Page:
Inferno Festival Day 1, April 1st 2015
Photos by Eivind Nakken.
In Norway, the Easter week is traditionally reserved for skiing and snuggling up in a cabin somewhere away from civilization. For some of us, however, the holiest weekend is synonymous with extreme metal and extreme hangovers. For the 15th consecutive year the Inferno Festival has drawn crowds from all over the world to Oslo, showcasing some of the finest bands that Norway have to offer, as well as a selection of respectable international artists. As the long-haired and leather-clad hordes converge on the capital, they have come to expect a succulent variety of black, death, thrash, and doom metal, ranging from promising cult bands to world-conquering veterans. As usual, we arrived at the scene with high expectations and a packed schedule.
Kicking off the festival with a broad array of bands, Wednesday April 1st is known as Inferno’s club day. This means that a variety of shows take place at different venues around the city, representing showcases of Norwegian labels such as Indie Recordings and Dark Essence Records. A number of overlapping concerts means that it’s practically impossible to see everything, so to make it easier on ourselves we chose to spend the night at the cozy pub Pokalen. Having rightfully earned a cult following during the last few years, the Trondheim-based label Terratur Possessions promised volcanic black metal with a triple Icelandic billing.
The venue quickly filling up, the still young but remarkably competent Misþyrming have the honor of opening the night’s debauchery. With their newly released debut Söngvar Elds og Óreiðu making waves through the underground, expectations are high as the band takes the scene. A dynamic mix of furious black metal and ominous atmospheres, the raw sound of their debut is transformed to a grander concept on stage. Smeared in ashes and cloaked in the dim lights of Pokalen, core members Dagur and Helgi make an impressive stature with the help of a few hired hands. Considering the relative youth of the band, this triumphant performance sets the bar high for their senior countrymen. It’s eerie, cold, and deeply nefarious stuff, performed with a mix of professionalism and dark energy.
Murmurs of the next band are being heard across Pokalen before the chaos returns. Having existed under the name Chao since 2008, the current incarnation of Icelandic powerhouse Sinmara came into being in 2013. Hot on the heels of their debut full-length Aphotic Womb, they proceed to vow the crowd with a frenzied take on orthodox black metal. Vocalist Ólafur makes an intimidating figure, as the band dominates the stage with feverish intensity. Pitch black and mercilessly barbaric, Sinmara stand leagues away from the comparatively moody sound of their younger brothers in Misþyrming. By the time their anti-cosmic assault draws to an end, the venue is becoming difficult to navigate. A mix of freely flowing alcohol, dark interiors, and an impressive amount of festivalgoers have taken control of Pokalen.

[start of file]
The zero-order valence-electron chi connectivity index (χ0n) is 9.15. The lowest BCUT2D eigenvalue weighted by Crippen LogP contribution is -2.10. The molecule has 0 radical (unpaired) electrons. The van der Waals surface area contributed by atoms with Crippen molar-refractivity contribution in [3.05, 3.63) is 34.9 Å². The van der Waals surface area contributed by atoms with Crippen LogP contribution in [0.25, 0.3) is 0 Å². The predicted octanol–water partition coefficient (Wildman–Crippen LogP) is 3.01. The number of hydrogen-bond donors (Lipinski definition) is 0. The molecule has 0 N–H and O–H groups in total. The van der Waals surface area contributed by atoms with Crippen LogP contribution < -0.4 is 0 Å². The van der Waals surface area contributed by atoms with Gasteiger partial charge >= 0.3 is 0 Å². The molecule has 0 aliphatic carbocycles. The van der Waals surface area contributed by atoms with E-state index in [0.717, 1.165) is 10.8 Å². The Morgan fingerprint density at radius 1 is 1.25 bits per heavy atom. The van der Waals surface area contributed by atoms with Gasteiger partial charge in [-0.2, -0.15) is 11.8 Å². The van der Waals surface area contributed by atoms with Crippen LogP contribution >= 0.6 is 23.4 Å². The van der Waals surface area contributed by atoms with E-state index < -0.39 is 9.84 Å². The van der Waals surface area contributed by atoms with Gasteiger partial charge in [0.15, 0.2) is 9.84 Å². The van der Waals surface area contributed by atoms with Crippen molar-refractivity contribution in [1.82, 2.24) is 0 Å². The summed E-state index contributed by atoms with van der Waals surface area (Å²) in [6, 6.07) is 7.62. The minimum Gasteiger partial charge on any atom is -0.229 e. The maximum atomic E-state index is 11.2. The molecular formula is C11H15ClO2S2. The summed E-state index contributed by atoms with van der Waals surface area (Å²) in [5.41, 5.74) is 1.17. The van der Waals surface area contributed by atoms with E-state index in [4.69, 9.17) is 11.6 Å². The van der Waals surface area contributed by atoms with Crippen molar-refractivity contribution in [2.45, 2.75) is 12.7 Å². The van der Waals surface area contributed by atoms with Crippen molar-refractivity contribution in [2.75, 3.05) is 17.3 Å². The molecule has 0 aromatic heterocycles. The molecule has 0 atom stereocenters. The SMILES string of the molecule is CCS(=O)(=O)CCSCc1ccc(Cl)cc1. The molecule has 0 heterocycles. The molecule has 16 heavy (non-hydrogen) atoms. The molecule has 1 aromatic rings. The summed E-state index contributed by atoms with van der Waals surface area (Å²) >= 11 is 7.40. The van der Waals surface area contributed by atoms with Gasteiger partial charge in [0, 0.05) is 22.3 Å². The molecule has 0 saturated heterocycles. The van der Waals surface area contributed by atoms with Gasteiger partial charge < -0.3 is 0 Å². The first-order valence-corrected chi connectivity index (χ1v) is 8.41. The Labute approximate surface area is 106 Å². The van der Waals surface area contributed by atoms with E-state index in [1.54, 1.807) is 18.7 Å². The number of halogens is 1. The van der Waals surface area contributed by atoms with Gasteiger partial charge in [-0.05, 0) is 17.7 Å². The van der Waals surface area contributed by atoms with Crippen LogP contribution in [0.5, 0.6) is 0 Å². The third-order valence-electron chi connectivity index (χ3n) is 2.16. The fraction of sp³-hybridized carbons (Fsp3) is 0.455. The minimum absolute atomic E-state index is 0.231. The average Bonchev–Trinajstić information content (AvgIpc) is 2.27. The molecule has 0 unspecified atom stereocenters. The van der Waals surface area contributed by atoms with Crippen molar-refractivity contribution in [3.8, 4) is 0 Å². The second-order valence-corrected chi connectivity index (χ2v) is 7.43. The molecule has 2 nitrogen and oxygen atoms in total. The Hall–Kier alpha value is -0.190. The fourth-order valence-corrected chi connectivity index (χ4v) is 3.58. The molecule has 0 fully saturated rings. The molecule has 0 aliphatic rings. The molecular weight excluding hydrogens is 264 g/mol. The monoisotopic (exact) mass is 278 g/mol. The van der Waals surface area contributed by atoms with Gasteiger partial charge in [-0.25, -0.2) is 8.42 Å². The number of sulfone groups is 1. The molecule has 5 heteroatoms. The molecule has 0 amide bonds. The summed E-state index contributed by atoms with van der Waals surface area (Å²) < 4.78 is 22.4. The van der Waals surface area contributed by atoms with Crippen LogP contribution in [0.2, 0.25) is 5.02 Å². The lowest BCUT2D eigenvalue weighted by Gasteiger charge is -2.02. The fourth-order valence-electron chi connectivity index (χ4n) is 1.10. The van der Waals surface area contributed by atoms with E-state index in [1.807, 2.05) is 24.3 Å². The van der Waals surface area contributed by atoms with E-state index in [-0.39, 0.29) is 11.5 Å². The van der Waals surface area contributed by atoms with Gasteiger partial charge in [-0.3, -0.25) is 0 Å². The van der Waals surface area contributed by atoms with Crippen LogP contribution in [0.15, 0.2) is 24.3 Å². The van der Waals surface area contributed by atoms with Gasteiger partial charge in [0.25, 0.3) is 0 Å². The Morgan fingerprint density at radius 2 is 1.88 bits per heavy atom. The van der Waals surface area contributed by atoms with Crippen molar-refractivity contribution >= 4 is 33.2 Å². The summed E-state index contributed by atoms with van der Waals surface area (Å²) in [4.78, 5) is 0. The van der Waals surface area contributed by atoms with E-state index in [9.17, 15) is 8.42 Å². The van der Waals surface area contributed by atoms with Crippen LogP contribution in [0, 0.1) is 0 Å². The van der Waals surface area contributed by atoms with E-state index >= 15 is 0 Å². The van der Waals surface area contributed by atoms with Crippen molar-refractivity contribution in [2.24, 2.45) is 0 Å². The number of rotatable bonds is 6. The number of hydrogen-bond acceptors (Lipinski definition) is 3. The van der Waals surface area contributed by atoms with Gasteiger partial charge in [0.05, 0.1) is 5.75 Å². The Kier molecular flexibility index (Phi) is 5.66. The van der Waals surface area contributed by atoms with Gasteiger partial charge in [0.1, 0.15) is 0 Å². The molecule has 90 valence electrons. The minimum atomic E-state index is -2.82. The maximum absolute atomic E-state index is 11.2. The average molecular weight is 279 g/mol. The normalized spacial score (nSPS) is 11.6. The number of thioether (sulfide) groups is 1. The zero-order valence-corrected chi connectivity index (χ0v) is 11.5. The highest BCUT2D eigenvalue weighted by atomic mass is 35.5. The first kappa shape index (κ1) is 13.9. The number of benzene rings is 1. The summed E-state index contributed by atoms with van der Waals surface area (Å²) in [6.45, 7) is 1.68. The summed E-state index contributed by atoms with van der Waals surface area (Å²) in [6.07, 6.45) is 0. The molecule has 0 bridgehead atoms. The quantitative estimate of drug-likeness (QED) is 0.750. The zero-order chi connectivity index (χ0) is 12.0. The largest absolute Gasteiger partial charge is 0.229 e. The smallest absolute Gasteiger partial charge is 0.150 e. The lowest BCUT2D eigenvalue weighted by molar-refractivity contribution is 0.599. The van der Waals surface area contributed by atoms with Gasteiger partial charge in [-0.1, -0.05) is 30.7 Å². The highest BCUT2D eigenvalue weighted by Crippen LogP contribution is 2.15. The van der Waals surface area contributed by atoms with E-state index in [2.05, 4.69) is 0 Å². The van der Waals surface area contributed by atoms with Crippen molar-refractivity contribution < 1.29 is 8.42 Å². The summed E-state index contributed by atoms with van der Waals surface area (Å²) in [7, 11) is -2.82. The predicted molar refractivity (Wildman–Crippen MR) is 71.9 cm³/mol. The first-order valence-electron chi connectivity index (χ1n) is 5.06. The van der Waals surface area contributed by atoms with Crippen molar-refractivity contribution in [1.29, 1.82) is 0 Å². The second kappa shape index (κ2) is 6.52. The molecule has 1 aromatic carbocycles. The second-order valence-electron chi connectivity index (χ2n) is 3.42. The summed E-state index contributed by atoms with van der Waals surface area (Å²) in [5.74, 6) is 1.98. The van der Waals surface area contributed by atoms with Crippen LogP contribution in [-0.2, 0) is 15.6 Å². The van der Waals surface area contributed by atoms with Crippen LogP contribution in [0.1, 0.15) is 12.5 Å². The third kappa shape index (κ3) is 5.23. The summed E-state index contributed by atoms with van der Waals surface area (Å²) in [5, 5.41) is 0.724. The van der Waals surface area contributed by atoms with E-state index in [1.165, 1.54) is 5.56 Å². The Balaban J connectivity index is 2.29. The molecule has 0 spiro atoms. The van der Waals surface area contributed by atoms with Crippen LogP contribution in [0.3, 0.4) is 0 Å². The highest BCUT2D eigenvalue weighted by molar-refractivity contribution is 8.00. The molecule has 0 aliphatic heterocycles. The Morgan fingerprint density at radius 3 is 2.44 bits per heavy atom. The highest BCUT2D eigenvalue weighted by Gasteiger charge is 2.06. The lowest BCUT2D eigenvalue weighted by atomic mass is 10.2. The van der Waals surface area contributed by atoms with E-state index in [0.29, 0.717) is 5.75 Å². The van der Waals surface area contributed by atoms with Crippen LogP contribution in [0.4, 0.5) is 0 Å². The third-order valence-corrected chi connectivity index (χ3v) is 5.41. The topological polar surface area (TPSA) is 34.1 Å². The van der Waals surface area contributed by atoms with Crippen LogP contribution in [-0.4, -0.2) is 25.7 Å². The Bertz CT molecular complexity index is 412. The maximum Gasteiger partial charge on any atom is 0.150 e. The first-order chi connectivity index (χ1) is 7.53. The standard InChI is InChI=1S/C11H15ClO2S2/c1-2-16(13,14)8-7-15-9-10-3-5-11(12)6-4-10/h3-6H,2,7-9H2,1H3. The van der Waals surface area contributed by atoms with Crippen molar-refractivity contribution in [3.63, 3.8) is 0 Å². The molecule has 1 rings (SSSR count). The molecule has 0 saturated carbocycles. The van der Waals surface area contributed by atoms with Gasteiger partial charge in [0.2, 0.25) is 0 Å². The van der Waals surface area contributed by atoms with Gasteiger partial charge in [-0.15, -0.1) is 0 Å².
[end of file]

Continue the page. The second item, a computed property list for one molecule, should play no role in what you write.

Of the post-millennial Icelandic black metal scene, one band has rightfully claimed the throne and attained particular international acclaim. Shrouded in black face-masks, the grim presence of Svartidauði feels like a freezing wind howling throughout the venue. Since the pub is now at capacity, the stage-area is getting inaccessible. Somewhat marred by having drums way too high in the mix, the icy waves of riffs still dig beneath the skin and right to the bones. Eventually joined by Luctus of One Tail, One Head and Behexen on guest vocals, the showmanship complements the roaring music. Capping off Terratur’s exhibition of atrocity, Svartidauði skillfully play their part to craft a wicked climax to an evening of Icelandic might. Unfortunately we have to miss the end of their show, since something is stirring above us.
With Icelandic hymns still resonating from Pokalen, we make the journey up the stairs to the venue’s larger counterpart Vulkan Arena. Tonight’s Inferno headliners are the eclectic ensemble Arcturus, returning to the festival to promote their upcoming album Arcturian. Despite consisting of Mayhem’s Hellhammer and a number of previous Ulver-members, all eyes tonight are on vocalist ICS Vortex. Adorned in capes, goggles, and other trinkets, the oddness of the avant-garde metallers is further accentuated by a generous use of multicolored lasers. Marking a triumphant return to the festival, Vortex and his cohorts practically have the audience eating out of their hands. With a set covering much of their career, up to and including the newly minted single “The Arcturian Sign”, this is a proper Easter miracle for fans of the band. For the rest of us, the theatrics may seem borderline ridiculous, especially in contrast to the grim rituals we just witnessed, but it’s obvious that Arcturus know how to put on one hell of a party. Exhausted from the sheer magnitude of it all, we hobble away from Vulkan Arena, disappearing into the night reeking of stale tobacco and expensive beer.
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